Ames Test for Mutagenicity on Pacific Whiting Treated with Hydrogen Peroxide

Authors

  • VIRGINIA STOUT,

    1. Author Stout is affiliated with the U.S. Dept. of Commerce, National Oceanic & Atmospheric Administration, National Marine Fisheries Service, Northwest & Alaska Fisheries Center, Utilization Research Div., 2725 Montlake Blvd. East, Seattle, WA 98112. Author Carter, a participant in the Minority Faculty Development Program at the Northwest & Alaska Fisheries Center, was affiliated with Jarvis Christian College, Hawkins, TX 75765. Her current address is Division of Biochemistry, Dept. of Chemistry, North Texas State Univ., Denton, TX 76202.
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  • GLENDORA CARTER

    1. Author Stout is affiliated with the U.S. Dept. of Commerce, National Oceanic & Atmospheric Administration, National Marine Fisheries Service, Northwest & Alaska Fisheries Center, Utilization Research Div., 2725 Montlake Blvd. East, Seattle, WA 98112. Author Carter, a participant in the Minority Faculty Development Program at the Northwest & Alaska Fisheries Center, was affiliated with Jarvis Christian College, Hawkins, TX 75765. Her current address is Division of Biochemistry, Dept. of Chemistry, North Texas State Univ., Denton, TX 76202.
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  • Presented at the 33rd Annual Meeting of the Pacific Fisheries Technologists, Sacramento, CA, March 21–24, 1982.

  • The authors acknowledge the advice throughout this research and the critical review of the manuscript by Ruth Miller. She also determined the peroxide and parasite levels in the samples. J.A. Dassow, G.A. Pelroy, P.W. Sieverling, Jr., and Drs. G.H. Stout and J.C. Wekell assisted with editing.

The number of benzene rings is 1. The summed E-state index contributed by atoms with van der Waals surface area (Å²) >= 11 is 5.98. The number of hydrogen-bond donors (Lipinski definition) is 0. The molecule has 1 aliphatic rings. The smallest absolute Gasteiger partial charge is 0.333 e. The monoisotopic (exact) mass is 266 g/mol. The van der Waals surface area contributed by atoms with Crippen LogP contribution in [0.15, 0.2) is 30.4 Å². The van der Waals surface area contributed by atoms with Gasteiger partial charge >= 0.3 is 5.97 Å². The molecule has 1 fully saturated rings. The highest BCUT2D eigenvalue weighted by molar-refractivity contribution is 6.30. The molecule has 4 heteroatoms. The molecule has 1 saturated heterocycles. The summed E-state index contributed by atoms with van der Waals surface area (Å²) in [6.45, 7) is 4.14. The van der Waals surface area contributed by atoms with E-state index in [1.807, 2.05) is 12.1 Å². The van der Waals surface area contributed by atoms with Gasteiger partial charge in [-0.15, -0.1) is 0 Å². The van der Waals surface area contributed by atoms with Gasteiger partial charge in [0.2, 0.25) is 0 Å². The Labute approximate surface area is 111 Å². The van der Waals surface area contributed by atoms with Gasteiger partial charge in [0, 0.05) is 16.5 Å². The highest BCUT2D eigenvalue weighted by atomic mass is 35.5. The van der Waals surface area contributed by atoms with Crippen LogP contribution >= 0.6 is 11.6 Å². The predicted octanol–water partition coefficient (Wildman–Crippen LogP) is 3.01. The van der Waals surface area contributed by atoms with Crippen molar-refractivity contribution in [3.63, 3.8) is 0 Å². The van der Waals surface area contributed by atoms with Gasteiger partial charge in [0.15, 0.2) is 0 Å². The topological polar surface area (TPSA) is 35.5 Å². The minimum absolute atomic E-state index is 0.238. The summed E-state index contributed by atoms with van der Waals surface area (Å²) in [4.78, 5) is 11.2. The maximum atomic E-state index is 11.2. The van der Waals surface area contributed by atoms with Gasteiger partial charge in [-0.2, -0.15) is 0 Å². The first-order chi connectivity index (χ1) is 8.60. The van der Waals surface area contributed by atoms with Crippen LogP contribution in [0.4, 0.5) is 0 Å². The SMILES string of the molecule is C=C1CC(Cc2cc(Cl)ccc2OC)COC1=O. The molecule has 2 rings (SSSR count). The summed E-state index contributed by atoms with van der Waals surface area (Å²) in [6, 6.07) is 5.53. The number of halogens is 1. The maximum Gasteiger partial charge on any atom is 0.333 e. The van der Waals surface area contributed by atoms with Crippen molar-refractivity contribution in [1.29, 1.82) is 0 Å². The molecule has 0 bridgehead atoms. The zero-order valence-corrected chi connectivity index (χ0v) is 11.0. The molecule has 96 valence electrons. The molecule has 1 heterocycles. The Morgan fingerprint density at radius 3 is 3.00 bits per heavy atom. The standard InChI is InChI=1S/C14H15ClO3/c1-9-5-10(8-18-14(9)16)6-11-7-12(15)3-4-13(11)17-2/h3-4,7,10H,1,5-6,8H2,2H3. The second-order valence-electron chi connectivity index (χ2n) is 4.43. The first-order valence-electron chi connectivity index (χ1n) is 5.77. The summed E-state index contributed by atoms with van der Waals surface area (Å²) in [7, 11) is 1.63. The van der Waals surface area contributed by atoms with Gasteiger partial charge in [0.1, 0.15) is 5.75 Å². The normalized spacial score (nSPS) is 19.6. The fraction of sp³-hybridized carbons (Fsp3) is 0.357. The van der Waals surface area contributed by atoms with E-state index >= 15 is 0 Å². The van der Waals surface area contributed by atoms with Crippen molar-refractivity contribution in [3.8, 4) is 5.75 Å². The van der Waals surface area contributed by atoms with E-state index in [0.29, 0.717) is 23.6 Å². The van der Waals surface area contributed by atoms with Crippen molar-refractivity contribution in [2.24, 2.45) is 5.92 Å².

• Mention of firm names or trade products does not constitute endorsement by the National Marine Fisheries Service, NOAA.

ABSTRACT

Raw Pacific whiting (Merluccius productus) treated with hydrogen peroxide or potassium bromate was tested for mutagenicity by the Ames Salmonella/microsome assay with strains TA 98 and TA 100 without and with S-9 activation. To examine the effects of long-term exposure, cooked whiting treated with hydrogen peroxide and stored up to 6 months at -26°C was also tested. In contrast to the raw-treated fish, the cooked sample contained 78% catalasereactive peroxide up to 6 months later. For testing, acidic, neutral and basic fractions were obtained by modifying the procedure of Felton et al. (Mutat. Res., 1981) to reduce emulsion formation. No extract from either potassium bromate or hydrogen peroxide treatment produced mutagens.

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